Rice falls short in Hall of Fame voting
Slugger finishes second to Sutter, garners 64.8 percent of vote
BOSTON -- Despite speculation that this could finally be his chance to gain that all-access pass to baseball immortality, Red Sox slugger Jim Rice again fell short in his quest to make it to the Hall of Fame.
When the voting results were unveiled on Tuesday afternoon, closer Bruce Sutter was the only member of the 2006 Hall of Fame class. Rice finished second in the voting (64.8 percent). Inductees are required to get 75 percent of the votes.
After falling short the last 12 years, Rice is now down to his last three at-bats. All nominees can be on the BBWAA (Baseball Writers Association of America) ballot for 15 years as long as they maintain up to five percent of the vote.
If Rice falls short the conventional way, he could perhaps be elected on the Veterans Committee ballot at some point in the future, though that process has become increasingly challenging in recent years.
Because this year's ballot didn't have any glitzy additions, the prevailing notion seemed to be that voters of the BBWAA would give a closer inspection to Rice's candidacy and recognize his impact as an elite slugger who struck fear into the heart of just about every pitcher he faced during his prime years (1975-86).
Instead, another longtime candidate received his ticket to Cooperstown, as Sutter was successful in what proved to be a lucky 13th bid.
Rice, known for both his production (eight seasons of 100-plus RBIs) and pure hitting skill (hit .300 seven times), played his entire career (1974-89) with the Red Sox.
Last year, Sutter (66.7 percent) and Rice (59.5) received the most votes of any of the candidates who didn't make it. With that in mind, the thinking seemed to be that Sutter and Rice had the best shot this year.
Next year figures to be a tough class to crack, as Cal Ripken and Tony Gwynn are virtual locks to gain entry on the first ballot, and Mark McGwire will receive plenty of consideration.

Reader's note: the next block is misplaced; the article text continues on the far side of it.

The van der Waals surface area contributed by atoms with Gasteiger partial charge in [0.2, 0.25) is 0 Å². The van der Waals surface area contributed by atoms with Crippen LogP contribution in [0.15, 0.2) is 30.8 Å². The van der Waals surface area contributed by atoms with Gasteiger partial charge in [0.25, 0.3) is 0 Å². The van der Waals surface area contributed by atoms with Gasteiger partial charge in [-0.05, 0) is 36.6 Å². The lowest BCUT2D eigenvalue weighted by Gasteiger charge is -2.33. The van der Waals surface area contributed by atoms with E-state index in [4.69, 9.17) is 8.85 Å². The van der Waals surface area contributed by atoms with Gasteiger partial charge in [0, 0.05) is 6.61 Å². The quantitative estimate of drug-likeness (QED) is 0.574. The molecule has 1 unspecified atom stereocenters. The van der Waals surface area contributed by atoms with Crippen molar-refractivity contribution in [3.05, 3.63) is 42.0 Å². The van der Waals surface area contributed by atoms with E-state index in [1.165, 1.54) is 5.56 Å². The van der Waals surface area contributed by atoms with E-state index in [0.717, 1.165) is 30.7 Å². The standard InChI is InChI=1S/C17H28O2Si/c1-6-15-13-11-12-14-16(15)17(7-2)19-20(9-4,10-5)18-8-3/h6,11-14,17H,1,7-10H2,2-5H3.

| 2006 Hall of Fame
The complete vote (520 ballots, 390 to gain election, 26 to remain on ballot):
After 13 years, Sutter a Hall of Famer
Sutter to wear Cards cap on plaque
A moment to remember for Sutter family
Bauman: No split, Sutter deserves it
Rice falls short in Hall voting
Goose gains votes | Vents frustration
Blyleven unable to crack Hall
Dawson denied entry to Hall
Sutter mastered split-finger in Minors
Blyleven unable to crack Hall
There's no question Rice has been gaining steam on the ballot in recent years. This was the third year in a row that his total increased, and he's come a long way from 1999, when his name was checked off on just 29.39 percent of the ballots.
The main reason, it seems, that Rice has been unsuccessful to this point is that his career totals aren't spectacular when compared to the majority of Hall of Fame sluggers. He produced 382 home runs, 2,452 hits and 1,451 RBIs to go along with a .298 average in 2,089 games.
It brings up the age-old debate: What means more -- dominance or longevity?
According to Red Sox historian Dick Bresciani, Rice's career home run and RBI totals were unmatched by any American League competitor during those same years.
Just how dominant a hitter was Rice? Consider that he finished in the top five in the AL MVP voting six times in a 12-year span, winning the award during his epic season of 1978.
Bresciani did all he could to make a case for Rice, putting together an informative packet of documented reasons that the right-handed masher is Hall of Fame worthy.
Bresciani noted the other players in baseball history who have both a batting average and home run total as high as Rice's. They are a who's who list of Hall of Famers, ranging from Hank Aaron, Orlando Cepeda, Joe DiMaggio, Jimmie Foxx, Lou Gehrig, Al Kaline, Mickey Mantle, Willie Mays, Johnny Mize, Stan Musial, Mel Ott, Frank Robinson, Babe Ruth, Snider, Billy Williams and Ted Williams.
But Rice, for the last 12 years, has been unable to make the cut and join the elite club that those stars all belong to.
Ian Browne is a reporter for MLB.com. This story was not subject to the approval of Major League Baseball or its clubs.